by Nicholas Jones
The third season of ChamberFest Cleveland opened Thursday in CIM’s Mixon Hall, on a beautiful late spring evening. With a packed house and a splendid program, the concert was a third birthday party for this young and thriving member of northeast Ohio’s vibrant musical family.
One of the joys of a festival is the variety of performers one hears on any one night, in this case all excellent. This first night of ChamberFest featured ten musicians – including the festival’s founders and driving forces, Cleveland Orchestra principal clarinet Franklin Cohen and his daughter Diana, concertmaster of the Calgary Philharmonic. By the time the festival ends next week, ten concerts will have presented 24 musicians from around the world.
After a warm welcome from the Cohens, the music got underway with Rachmaninoff’s exuberant Suite for Two Pianos, Opus 17, a piece of grand pianistic music in the late nineteenth century tradition (the piece was premiered in 1901). The four movements are virtuosic and ornate, a rich brocade without much pretense of deep thought. Cleveland native Orion Weiss and Israeli pianist Roman Rabinovich thoroughly mastered Rachmaninoff’s fiercely brilliant passagework.
The theme for this season of ChamberFest is the number three – it’s the festival’s third birthday celebration, after all. While the Rachmaninoff, with two performers and four movements, didn’t quite fit the arithmetical guidelines, the next two pieces each featured the magic number of performers.
The first of these trios was Kevin Puts’s 2001 piece for clarinet, violin, and marimba, And Legions Will Rise (the enigmatic title was not fully explained in the notes). Joining Franklin Cohen were violinist David Bowlin, on the faculty of the Oberlin Conservatory, and Scott Christian, principal timpani in the West Virginia Symphony, here playing marimba. Full of passion and conviction, this tonal and highly rhythmical piece featured some stunning marimba work, Christian’s four mallets flying through intricate arpeggiated patterns. The violin and clarinet provided lyrical, sustained counterpoint to the marimba’s visceral, percussive energy. It’s a highly accessible piece, thanks to the composer’s acute sense of how to draw attention to transitions between sections in a carefully structured whole.
After intermission, another trio took the stage, with clarinetist Cohen now joining Mexico City bassoonist Fernando Traba and well-known oboist Alex Klein (formerly principal oboe of the Chicago Symphony), for Four Madrigals (1937) by Czech composer Bohuslav Martinů. Jazzy and modernist, often evocative of Stravinsky, these lively pieces are showpieces for virtuoso wind players, and these three masters of their trade seemed to enjoy the technical and rhythmic challenges that Martinů threw at them. The four movements are nicely varied, though the final moto perpetuo repeated its slinky canons just a few too many times for my taste.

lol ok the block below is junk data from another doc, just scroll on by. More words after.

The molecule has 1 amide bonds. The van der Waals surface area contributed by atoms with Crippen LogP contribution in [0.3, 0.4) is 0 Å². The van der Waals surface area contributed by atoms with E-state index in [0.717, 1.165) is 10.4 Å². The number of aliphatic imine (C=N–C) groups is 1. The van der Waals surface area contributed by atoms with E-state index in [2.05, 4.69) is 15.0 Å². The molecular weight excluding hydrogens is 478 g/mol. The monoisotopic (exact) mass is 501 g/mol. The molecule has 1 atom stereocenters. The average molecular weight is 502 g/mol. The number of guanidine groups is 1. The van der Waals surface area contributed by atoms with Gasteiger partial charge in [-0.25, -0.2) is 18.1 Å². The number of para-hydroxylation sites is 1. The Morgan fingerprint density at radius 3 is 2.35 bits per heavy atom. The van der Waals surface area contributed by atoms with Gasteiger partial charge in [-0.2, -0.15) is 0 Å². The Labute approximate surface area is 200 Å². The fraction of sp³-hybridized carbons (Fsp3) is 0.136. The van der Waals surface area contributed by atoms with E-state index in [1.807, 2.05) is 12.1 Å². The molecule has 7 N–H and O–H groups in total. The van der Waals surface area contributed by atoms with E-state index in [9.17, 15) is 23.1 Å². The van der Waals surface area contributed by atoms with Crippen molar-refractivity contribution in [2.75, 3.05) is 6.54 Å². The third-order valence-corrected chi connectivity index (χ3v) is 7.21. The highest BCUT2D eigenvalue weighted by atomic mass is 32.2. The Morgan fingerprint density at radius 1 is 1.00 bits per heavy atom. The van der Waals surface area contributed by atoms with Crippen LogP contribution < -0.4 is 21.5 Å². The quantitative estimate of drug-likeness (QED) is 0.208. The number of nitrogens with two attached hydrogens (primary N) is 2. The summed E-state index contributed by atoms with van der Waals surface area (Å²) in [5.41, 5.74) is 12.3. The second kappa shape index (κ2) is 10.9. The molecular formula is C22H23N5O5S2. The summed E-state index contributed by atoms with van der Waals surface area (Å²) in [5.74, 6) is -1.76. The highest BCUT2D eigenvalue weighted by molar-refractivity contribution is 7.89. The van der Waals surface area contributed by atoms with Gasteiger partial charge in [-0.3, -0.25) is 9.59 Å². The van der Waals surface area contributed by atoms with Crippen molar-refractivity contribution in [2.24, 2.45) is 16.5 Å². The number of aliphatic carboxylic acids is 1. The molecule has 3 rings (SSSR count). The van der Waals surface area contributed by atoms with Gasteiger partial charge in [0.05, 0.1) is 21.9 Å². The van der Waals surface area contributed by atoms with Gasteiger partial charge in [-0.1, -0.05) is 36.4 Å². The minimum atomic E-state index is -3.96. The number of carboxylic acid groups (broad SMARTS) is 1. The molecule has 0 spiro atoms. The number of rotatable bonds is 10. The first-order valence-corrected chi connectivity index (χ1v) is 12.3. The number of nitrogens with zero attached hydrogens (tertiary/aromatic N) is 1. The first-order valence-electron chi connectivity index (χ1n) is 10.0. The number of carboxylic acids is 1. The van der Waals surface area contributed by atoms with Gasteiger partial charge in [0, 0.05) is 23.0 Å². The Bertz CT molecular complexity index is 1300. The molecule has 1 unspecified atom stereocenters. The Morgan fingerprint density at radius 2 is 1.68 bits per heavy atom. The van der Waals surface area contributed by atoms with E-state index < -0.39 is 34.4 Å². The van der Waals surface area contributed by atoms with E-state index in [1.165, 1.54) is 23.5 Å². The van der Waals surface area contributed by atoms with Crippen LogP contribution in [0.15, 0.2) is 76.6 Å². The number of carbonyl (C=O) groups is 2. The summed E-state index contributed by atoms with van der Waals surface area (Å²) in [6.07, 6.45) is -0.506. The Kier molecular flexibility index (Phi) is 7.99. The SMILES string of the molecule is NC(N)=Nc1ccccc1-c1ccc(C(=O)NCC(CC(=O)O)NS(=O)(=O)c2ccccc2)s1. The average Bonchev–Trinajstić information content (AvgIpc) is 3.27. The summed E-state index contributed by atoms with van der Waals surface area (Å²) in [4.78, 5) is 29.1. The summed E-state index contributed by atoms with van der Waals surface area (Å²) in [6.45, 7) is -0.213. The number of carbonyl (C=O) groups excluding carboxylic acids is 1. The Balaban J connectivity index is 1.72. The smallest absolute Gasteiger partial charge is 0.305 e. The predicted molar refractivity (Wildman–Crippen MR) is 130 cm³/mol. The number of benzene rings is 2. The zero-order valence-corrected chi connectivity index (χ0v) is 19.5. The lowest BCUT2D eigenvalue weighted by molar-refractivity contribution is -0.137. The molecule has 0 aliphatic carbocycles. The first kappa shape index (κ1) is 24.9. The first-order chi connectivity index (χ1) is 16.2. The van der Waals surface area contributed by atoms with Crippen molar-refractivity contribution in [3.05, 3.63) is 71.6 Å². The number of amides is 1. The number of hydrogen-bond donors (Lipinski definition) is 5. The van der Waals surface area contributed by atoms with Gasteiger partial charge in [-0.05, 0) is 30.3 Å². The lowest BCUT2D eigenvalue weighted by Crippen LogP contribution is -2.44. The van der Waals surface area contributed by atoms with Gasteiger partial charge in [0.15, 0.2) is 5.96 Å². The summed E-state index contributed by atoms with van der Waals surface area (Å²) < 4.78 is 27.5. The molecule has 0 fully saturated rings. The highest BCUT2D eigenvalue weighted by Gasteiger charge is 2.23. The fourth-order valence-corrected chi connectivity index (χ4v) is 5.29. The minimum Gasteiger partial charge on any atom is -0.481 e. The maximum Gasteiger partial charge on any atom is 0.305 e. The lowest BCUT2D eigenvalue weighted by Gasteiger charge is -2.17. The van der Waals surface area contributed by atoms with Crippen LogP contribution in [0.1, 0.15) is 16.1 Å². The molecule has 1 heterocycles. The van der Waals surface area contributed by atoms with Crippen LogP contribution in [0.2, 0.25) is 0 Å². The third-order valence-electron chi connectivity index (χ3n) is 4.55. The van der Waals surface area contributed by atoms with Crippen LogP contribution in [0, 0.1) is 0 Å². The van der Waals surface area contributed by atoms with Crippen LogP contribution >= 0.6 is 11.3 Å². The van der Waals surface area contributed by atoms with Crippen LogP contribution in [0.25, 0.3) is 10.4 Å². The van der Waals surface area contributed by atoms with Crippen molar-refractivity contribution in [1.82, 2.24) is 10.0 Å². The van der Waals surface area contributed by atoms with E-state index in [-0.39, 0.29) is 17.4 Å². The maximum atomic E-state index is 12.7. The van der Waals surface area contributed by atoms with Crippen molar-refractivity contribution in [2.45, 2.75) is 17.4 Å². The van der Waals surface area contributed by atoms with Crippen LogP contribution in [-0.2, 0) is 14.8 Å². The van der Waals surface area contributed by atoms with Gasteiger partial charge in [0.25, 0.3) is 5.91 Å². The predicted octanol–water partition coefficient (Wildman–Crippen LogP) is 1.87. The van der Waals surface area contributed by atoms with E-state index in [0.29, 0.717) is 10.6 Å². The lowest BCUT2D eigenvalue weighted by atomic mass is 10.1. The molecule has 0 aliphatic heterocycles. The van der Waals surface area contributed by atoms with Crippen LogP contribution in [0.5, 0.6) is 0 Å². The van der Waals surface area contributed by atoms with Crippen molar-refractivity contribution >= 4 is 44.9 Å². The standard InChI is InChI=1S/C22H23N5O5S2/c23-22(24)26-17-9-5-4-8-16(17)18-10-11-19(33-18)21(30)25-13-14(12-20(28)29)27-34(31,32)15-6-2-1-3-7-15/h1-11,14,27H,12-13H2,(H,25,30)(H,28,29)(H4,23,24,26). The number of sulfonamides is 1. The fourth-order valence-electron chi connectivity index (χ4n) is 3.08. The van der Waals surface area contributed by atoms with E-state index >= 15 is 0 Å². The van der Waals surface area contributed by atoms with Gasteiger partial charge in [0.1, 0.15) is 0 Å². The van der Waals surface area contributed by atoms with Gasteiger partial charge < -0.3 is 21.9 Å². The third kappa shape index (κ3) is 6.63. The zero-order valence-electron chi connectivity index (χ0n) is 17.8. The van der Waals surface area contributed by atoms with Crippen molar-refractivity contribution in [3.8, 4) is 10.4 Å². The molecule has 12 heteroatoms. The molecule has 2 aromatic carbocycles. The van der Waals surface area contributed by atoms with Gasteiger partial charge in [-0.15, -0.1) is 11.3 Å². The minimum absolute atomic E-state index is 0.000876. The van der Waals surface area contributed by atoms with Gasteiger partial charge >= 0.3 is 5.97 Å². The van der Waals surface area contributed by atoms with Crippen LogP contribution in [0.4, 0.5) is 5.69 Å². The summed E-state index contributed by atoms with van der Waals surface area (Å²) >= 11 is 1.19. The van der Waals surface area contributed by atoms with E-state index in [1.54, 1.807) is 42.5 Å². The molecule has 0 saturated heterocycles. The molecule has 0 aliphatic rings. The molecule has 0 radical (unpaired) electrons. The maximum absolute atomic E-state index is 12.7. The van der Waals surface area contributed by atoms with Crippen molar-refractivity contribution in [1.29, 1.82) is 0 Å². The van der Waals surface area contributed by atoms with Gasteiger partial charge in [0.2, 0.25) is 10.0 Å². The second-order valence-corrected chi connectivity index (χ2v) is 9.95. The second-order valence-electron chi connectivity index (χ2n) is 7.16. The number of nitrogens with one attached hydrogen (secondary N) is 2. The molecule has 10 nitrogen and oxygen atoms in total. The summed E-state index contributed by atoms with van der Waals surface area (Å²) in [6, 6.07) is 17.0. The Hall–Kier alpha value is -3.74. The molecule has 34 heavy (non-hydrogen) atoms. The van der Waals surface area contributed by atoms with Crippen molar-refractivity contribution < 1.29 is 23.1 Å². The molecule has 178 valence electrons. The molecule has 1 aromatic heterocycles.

The most familiar piece of the evening was saved for the finale: Gabriel Fauré’s C minor Piano Quartet. Its sustained lyricism was a lovely pleasure at the end of a concert packed with somewhat more nervous music. From the very beginning, the string players (Diana Cohen, violin, with Yura Lee, viola, and Gabriel Cabezas, cello) showed an affinity with the rich and tender romanticism of this piece. Especially remarkable was the chemistry between the two lower string parts, alternatively blending in and speaking out as they traded Fauré’s heartfelt tunes. Roman Rabinovich brought to the keyboard part a gentle expressiveness, though a little more volume from the piano would have better matched the big string sound. The players achieved the best balance when the strings were muted in the Trio section of the Scherzo.
While the program was long for a birthday party on a June evening, its variety and the evident enthusiasm of all its performers kept the energy of everyone involved – musicians and audience—at a high level. It set a daunting pace for the two weeks to follow!
Photos by Gary Adams.
Published on ClevelandClassical.com June 23, 2014.
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